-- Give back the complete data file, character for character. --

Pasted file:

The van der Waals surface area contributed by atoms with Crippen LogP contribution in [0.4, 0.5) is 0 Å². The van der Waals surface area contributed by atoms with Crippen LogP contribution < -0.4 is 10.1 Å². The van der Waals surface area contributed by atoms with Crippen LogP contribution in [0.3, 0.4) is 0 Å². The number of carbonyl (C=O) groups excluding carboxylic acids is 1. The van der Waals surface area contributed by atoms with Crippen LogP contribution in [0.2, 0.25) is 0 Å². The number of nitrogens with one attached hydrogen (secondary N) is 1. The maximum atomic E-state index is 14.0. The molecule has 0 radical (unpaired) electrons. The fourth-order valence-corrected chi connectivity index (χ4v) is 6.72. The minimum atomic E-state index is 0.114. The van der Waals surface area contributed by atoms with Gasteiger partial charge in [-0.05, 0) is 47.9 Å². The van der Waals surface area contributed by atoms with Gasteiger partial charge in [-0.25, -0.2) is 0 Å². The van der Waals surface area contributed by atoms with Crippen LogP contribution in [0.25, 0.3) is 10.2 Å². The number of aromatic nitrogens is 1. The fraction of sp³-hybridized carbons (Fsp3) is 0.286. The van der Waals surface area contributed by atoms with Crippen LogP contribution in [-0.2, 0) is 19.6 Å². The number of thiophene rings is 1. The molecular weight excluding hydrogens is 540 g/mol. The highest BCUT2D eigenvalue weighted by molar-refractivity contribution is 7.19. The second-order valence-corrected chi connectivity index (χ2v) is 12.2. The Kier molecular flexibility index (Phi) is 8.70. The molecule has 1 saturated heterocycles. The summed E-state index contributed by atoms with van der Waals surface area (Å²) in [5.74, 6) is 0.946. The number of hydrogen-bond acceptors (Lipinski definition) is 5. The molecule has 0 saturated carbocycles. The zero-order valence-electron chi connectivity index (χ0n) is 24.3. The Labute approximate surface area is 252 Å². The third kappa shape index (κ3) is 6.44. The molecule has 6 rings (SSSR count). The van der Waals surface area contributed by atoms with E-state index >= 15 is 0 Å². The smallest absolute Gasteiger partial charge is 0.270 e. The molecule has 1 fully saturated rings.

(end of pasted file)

The van der Waals surface area contributed by atoms with Crippen LogP contribution in [0.4, 0.5) is 0 Å². The van der Waals surface area contributed by atoms with Crippen LogP contribution < -0.4 is 10.1 Å². The van der Waals surface area contributed by atoms with Crippen LogP contribution in [0.3, 0.4) is 0 Å². The number of carbonyl (C=O) groups excluding carboxylic acids is 1. The van der Waals surface area contributed by atoms with Crippen LogP contribution in [0.2, 0.25) is 0 Å². The number of nitrogens with one attached hydrogen (secondary N) is 1. The maximum atomic E-state index is 14.0. The molecule has 0 radical (unpaired) electrons. The fourth-order valence-corrected chi connectivity index (χ4v) is 6.72. The minimum atomic E-state index is 0.114. The van der Waals surface area contributed by atoms with Gasteiger partial charge in [-0.05, 0) is 47.9 Å². The van der Waals surface area contributed by atoms with Gasteiger partial charge in [-0.25, -0.2) is 0 Å². The van der Waals surface area contributed by atoms with Crippen LogP contribution in [0.25, 0.3) is 10.2 Å². The number of aromatic nitrogens is 1. The fraction of sp³-hybridized carbons (Fsp3) is 0.286. The van der Waals surface area contributed by atoms with Crippen LogP contribution in [-0.2, 0) is 19.6 Å². The number of thiophene rings is 1. The molecular weight excluding hydrogens is 540 g/mol. The highest BCUT2D eigenvalue weighted by molar-refractivity contribution is 7.19. The second-order valence-corrected chi connectivity index (χ2v) is 12.2. The Kier molecular flexibility index (Phi) is 8.70. The molecule has 1 saturated heterocycles. The summed E-state index contributed by atoms with van der Waals surface area (Å²) in [5.74, 6) is 0.946. The number of hydrogen-bond acceptors (Lipinski definition) is 5. The molecule has 0 saturated carbocycles. The zero-order valence-electron chi connectivity index (χ0n) is 24.3. The Labute approximate surface area is 252 Å². The third kappa shape index (κ3) is 6.44. The molecule has 6 rings (SSSR count). The van der Waals surface area contributed by atoms with E-state index >= 15 is 0 Å². The smallest absolute Gasteiger partial charge is 0.270 e. The molecule has 1 fully saturated rings.